4

I understand that:

  • Black wire = hot
  • White wire = neutral
  • Green wire = ground

In the wall switch in my condo, there are 2 switches, one with red/brown wire, the other with yellow/yellow/orange wires. Can someone help explain what these colors mean?

red brown yellow yellow orange

  • What are you trying to accomplish here? Or are you just taking a peek out of curiosity and are confused by the colors? – ThreePhaseEel Jun 9 '16 at 23:36
  • That, and I eventually plan to replace the switch with a dimmer. – ryanprayogo Jun 9 '16 at 23:53
  • Why risk it by guessing? Get a multi-meter and be sure. – Benjamin Jul 7 at 0:12
2

First off -- the only guarantees found in North American electrical code are that neutrals are white or grey (but not all whites are neutral) and grounds are green, green/yellow striped, or bare. Things that are neither ground nor neutral can be any other color -- the reason black, red, and to a lesser extent blue are common is because those colors are what you get with NM cable.

HOWEVER: in a large building like your condo, the wiring will likely be done in conduit instead, which means that you won't find a ground wire (as the conduit subs in for that) and the other wires can be any color whatsoever other than green, white, or grey.

I suspect the yellow wires are hot, by the way, as there are two of them to the same screw on the switch -- that implies that the orange is switched, going off to whatever that switch controls. It's a lot harder to tell on the other switch, but perhaps the red is hot and the brown is switched? Note that a standard single pole dimmer or switch doesn't care which way it is hooked up -- the two brass terminals or black pigtail wires on the switch or dimmer are interchangeable and equivalent.

By the way, when you do put a dimmer in -- it'd be a travesty if you threw a nice, spec-grade switch with wire-clamp plates out in the garbage and put the cheapest builder-grade trash dimmer in in its place. Get a decent spec-grade dimmer from the likes of Lutron, Leviton, or Cooper; it'll stand a good chance of being move-in-ready for whoever you sell your condo to if/when you move out. (The switch is good as a spare, too, if say the next person who moves in hates dimmers, or you need it for something else.)

  • Plus to 3phase but the op may not be here I thought I saw white tracer stripes on the wires not normal unless telecom bundles here every thing else sounds right. – Ed Beal Jun 10 '16 at 0:34
  • @EdBeal -- I suspect those are stray paint/mud splatters onto the wires, but it's hard to tell from here. – ThreePhaseEel Jun 10 '16 at 0:48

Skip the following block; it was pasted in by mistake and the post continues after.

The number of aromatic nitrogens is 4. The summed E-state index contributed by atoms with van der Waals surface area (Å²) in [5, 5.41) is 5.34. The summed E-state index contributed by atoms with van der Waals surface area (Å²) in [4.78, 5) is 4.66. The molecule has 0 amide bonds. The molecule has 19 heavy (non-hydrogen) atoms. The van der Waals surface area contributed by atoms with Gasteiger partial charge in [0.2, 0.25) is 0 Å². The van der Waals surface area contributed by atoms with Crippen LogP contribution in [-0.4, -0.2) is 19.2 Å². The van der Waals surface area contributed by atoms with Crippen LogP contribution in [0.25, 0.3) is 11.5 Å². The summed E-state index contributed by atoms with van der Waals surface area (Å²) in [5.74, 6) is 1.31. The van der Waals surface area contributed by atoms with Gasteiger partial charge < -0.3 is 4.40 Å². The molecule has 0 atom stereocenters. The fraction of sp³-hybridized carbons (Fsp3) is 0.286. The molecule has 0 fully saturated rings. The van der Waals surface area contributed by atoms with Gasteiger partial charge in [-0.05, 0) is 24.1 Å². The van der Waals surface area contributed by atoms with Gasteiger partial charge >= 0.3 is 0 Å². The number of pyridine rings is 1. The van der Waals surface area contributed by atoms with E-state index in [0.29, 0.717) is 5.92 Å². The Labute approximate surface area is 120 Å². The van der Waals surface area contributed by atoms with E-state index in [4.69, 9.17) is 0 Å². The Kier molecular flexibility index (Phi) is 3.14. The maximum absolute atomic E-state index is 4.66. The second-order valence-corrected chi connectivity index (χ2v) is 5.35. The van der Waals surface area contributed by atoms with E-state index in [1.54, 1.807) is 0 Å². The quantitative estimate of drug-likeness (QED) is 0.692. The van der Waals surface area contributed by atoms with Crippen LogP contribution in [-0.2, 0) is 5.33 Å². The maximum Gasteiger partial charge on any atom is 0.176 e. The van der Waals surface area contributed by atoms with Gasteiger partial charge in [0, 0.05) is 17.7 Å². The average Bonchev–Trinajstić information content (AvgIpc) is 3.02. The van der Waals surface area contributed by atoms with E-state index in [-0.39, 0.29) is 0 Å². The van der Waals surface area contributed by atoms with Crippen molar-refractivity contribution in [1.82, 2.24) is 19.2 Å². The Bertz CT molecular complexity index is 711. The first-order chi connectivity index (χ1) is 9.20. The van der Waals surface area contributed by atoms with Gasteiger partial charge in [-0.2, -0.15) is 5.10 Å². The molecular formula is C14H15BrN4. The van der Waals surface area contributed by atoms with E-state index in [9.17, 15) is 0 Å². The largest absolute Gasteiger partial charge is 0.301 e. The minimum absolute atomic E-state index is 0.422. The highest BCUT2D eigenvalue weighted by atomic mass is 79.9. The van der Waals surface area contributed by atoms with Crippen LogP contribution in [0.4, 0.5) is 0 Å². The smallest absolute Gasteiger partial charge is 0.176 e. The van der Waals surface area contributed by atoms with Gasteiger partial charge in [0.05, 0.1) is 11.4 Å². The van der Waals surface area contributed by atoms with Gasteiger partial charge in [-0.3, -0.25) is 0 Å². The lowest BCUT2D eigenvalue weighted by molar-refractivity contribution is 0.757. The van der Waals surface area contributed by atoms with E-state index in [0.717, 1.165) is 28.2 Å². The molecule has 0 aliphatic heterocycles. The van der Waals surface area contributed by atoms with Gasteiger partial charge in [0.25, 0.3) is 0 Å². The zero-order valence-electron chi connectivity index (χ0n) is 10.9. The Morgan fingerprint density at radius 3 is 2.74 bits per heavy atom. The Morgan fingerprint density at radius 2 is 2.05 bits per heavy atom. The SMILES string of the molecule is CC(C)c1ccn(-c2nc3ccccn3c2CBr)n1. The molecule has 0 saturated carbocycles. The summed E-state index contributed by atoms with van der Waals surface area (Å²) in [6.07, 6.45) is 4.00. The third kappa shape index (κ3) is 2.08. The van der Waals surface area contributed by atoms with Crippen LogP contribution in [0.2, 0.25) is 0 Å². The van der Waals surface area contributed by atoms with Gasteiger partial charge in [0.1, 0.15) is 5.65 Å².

• @ThreePhaseEel the dimmer that I intend to get has a green ground screw. If I replace the single-pole switch with the dimmer, how should that be wired (there is no ground in the current single-pole switch, as you can see from the picture above)? – ryanprayogo Jun 23 '16 at 17:36
  • @ryanprayogo -- in a conduit install, you'd use a pigtail and green screw into the box (10-32, btw) to connect the ground screw on the dimmer to the box/conduit ground. – ThreePhaseEel Jun 23 '16 at 22:20
  • Or simply allow the ears on the dimmer to be clamped down onto the steel box, which is grounded. – Harper Nov 24 '16 at 6:46
1

Rejoice in the conduit. It makes modifications easy - for instance if you ever install a smart switch that needs neutral, you can just add a neutral.

You only think of white and black because those are the colors in Romex. Since you're in conduit, that's not a factor. It's a mark of quality for an electrician to use a multitude of colors in an apparent "system". There is no standard for "hot" colors in the US (except, obviously, don't use colors reserved for neutral or ground). The NFPA's mentality is that you should test a wire's voltage rather than relying on colors - think in terms of industrial setups with multiple voltages.

My guess is these colors designate different circuits or breakers, and obviously one is switched and the other unswitched. Dark colors in one group, light in another. You can't know without putting a tester on it, but once you learn the pattern, it'll make further work easier.

  • you mentioned that if I ever install a smart switch that needs a neutral, I can just add it. Well, that time just arrived :) How would this be done? – ryanprayogo Jul 5 '17 at 1:35
  • First look in the back of the box for white or gray wire, that's neutral. If no luck, each of the conduits going into a junction box, goes to another junction box. Pop the covers off enough things until you figure out where those switch loop wires are coming from. Then get some white neutral wire and do a conduit pull of that additional wire. First I try everything I can to push the wire through, it works for me 3/4 of the time. – Harper Jul 5 '17 at 3:17
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Brown orange yellow signify phase A_B_C from your pole. This is the typical color code for 3 phase. A qualified electrician with a volt meter can tell you what you need to know. If you dont know the significance of these colors your not qualified to work on electricity.

  • That's only a convention for 480Y/277, which will not be found in a dwelling unit context -- even then, an electrician might diverge from it for switch legs, travellers, and such – ThreePhaseEel Jul 6 at 16:29

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